Before ACI 5.0 you had to define your contracts between EPG’s. This is fine when all systems on which you want to apply the contract reside in the same EPG. When creating a greenfield datacenter this is probably always the case, but unfortunately we live in a world full of brownfields.
Let’s create an example. Say you are a big university and you have a lot of applications. Back in the day you just put the servers for these applications in a vlan. Say vlan 10 - Servers. After a while this vlan (or more specifically the IP space) is full. So, here comes vlan 11 - Servers_2. You just go on building stuff like this, and before you know it you have application servers spanning multiple vlans.
Enter ACI. You migrate the existing network as is into ACI. So per vlan you create a bridge domain and an EPG. Between these EPG’s you allow all traffic. Problem solved right? But now the security department wants you to implement segmentation between the applications in these EPG’s (or vlans as the security department will likely still call them). Now you’ve got a problem. Will you move all these specific applications into their own EPG’s? Might be possible if you can renumber the IP addresses on the servers. But renumbering is often difficult and sometimes even impossible. So you might get stuck with several EPG’s, distributed over several Bridge Domains. All need to talk with each other and the systems providing or consuming services to or from those servers.
In previous versions of ACI you could use things like preferred groups to make it a bit easier, but the introduction of ESG’s enables you to group these EPG’s into a kind of clear superstructure which can have contracts applied to them.
In the image below you can see the screen to create an ESG. As you can see you need to define a name, a VRF and a selector. The selector (at least for now) is IP based. So you need to define the IP address(es) of the various hosts that will be part of the ESG. I will look into this further in the near future, but it looks great so far. (Even better would be if we could use more selectors than just IP, but that might be in a next release.)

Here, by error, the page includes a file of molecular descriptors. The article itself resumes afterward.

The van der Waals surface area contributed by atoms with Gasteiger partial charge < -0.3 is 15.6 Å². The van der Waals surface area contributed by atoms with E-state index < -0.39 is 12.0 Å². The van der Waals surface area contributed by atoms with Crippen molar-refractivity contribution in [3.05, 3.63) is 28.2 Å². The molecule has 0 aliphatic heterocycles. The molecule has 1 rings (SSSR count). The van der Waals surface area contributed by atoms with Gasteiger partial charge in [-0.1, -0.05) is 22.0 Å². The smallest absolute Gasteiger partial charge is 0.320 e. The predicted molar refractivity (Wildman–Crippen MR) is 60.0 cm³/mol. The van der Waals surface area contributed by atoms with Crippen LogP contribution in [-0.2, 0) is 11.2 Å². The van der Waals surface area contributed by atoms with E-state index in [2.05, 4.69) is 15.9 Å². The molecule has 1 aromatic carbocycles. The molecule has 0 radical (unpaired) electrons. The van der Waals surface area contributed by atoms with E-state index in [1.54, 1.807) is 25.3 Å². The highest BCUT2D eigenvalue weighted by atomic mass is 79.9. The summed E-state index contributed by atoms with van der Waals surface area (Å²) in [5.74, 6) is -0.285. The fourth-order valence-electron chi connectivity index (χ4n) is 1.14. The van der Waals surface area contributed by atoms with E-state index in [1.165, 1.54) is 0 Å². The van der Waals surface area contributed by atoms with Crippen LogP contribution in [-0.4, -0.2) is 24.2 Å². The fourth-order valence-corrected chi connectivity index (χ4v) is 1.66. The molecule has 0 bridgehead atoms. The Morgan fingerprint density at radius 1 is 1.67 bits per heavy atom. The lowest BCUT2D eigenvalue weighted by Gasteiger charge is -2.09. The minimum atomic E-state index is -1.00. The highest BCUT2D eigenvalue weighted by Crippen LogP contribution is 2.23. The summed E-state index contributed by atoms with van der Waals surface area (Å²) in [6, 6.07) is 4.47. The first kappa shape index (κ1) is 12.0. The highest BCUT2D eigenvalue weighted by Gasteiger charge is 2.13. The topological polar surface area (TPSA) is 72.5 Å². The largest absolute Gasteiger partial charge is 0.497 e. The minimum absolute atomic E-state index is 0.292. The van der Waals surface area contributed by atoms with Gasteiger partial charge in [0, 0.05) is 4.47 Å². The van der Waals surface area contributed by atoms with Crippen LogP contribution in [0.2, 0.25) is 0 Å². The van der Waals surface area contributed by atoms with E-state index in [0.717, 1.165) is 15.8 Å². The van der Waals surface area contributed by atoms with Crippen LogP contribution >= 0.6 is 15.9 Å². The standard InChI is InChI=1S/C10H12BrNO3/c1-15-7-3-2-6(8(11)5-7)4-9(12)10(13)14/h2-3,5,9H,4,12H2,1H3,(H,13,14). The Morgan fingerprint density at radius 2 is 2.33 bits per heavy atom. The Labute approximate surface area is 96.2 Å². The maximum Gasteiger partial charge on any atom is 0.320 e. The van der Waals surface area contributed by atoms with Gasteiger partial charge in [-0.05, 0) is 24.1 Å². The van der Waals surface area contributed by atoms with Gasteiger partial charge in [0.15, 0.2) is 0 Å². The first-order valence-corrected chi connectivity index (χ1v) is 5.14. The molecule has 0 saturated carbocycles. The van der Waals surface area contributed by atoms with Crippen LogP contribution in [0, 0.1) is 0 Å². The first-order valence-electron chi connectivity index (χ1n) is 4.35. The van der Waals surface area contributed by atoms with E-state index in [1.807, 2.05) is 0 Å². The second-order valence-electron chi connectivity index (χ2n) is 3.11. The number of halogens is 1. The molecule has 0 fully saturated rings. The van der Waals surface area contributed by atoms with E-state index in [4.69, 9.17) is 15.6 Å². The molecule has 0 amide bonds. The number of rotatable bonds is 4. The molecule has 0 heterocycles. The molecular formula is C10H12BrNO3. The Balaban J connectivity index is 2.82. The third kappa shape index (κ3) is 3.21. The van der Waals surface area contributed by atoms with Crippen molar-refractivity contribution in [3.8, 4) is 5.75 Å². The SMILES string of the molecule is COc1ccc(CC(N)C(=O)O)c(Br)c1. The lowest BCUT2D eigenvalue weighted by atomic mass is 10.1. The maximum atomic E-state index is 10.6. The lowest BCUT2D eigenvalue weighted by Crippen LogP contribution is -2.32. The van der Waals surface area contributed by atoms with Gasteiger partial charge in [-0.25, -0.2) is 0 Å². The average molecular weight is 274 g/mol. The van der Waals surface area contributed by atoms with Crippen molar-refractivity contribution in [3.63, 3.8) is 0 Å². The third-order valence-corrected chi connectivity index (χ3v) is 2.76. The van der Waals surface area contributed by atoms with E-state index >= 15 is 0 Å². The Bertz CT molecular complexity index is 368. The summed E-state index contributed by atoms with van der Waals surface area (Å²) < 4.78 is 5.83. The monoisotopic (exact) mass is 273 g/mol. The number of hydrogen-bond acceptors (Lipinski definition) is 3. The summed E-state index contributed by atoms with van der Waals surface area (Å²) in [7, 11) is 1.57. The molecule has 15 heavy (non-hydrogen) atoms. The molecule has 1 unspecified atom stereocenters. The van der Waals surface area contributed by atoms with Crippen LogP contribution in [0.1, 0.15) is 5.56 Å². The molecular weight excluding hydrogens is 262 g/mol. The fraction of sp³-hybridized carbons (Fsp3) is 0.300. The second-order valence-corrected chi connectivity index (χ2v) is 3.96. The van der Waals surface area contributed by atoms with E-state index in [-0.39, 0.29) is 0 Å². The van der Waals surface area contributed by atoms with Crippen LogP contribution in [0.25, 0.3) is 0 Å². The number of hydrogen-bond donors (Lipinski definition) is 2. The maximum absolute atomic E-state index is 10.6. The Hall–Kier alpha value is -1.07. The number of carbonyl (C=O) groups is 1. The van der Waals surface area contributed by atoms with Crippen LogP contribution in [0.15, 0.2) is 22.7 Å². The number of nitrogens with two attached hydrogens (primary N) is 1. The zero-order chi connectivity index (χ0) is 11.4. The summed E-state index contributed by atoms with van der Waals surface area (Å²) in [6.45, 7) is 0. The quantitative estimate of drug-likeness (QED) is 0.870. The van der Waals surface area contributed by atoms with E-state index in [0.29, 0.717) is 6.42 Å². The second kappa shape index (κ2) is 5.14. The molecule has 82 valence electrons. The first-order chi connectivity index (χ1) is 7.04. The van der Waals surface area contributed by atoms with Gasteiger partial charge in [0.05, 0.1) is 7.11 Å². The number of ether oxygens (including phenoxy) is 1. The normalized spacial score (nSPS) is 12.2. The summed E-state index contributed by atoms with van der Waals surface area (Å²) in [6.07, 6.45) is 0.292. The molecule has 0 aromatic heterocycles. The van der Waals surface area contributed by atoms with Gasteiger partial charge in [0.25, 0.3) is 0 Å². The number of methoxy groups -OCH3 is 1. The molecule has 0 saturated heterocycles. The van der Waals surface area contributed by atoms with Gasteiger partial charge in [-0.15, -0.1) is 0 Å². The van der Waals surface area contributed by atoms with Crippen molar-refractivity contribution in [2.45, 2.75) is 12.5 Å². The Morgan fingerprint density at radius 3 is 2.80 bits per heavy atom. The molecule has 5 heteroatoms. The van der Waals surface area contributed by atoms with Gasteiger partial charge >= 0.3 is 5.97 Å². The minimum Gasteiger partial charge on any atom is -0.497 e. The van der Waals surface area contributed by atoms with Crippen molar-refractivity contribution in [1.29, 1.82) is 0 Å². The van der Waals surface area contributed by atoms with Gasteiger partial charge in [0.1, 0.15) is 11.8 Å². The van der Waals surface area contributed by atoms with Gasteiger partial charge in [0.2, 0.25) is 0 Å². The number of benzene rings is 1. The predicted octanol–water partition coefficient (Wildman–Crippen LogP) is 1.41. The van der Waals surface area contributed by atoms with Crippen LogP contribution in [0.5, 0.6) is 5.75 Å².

Update: I tested the ESGs in my lab. You can find my write-up here: Endpoint Security Groups Explored
Service graph improvements
There are several imrovements to the service graphs. As of version 5.0 it is possible to implement symmetrical PBR for L1/L2 nodes (this was already possible for L3 nodes). Symmetrical PBR means that a flow will always be sent to the same device.
You can now also rewrite the MAC address of redirected traffic. This means that the service device will see the MAC address of the Bridge Domain used to connect to the service device instead of the original MAC address of the frame. This will prevent the service device from learning the original MAC address on a specific port.
Another improvement is that you can now use unidirectional PBR when one of the EPG’s is an L3out.
Unfortunately I don’t know near enough of Service Provider technologies, but ACI 5.x will have some service provider improvements. The first (of probably many) is segment routing MPLS handoff. Before ACI 5.0 you had to create a VRF lite route peering for each VRF you wanted to connect to a MPLS network. As of ACI 5.0 you can use Segment Routing for this.
- BFD improvements: ACI 5.0 supports multi-hop BFD and C-bit aware BFD.
- FEC improvements: New FEC modes are added to ACI and FEC autonegotiation is now available (which would have been a life safer in several TAC cases I had to date)
- DUO two factor authentication: DUO security is now supported as a 2FA provider to log in to the APIC
- Floating L3outs for physical domains: The floating SVI L3out configuration was dependent on VMM integration. This requirement has been removed. You can now use floating svi L3outs on physical domains too.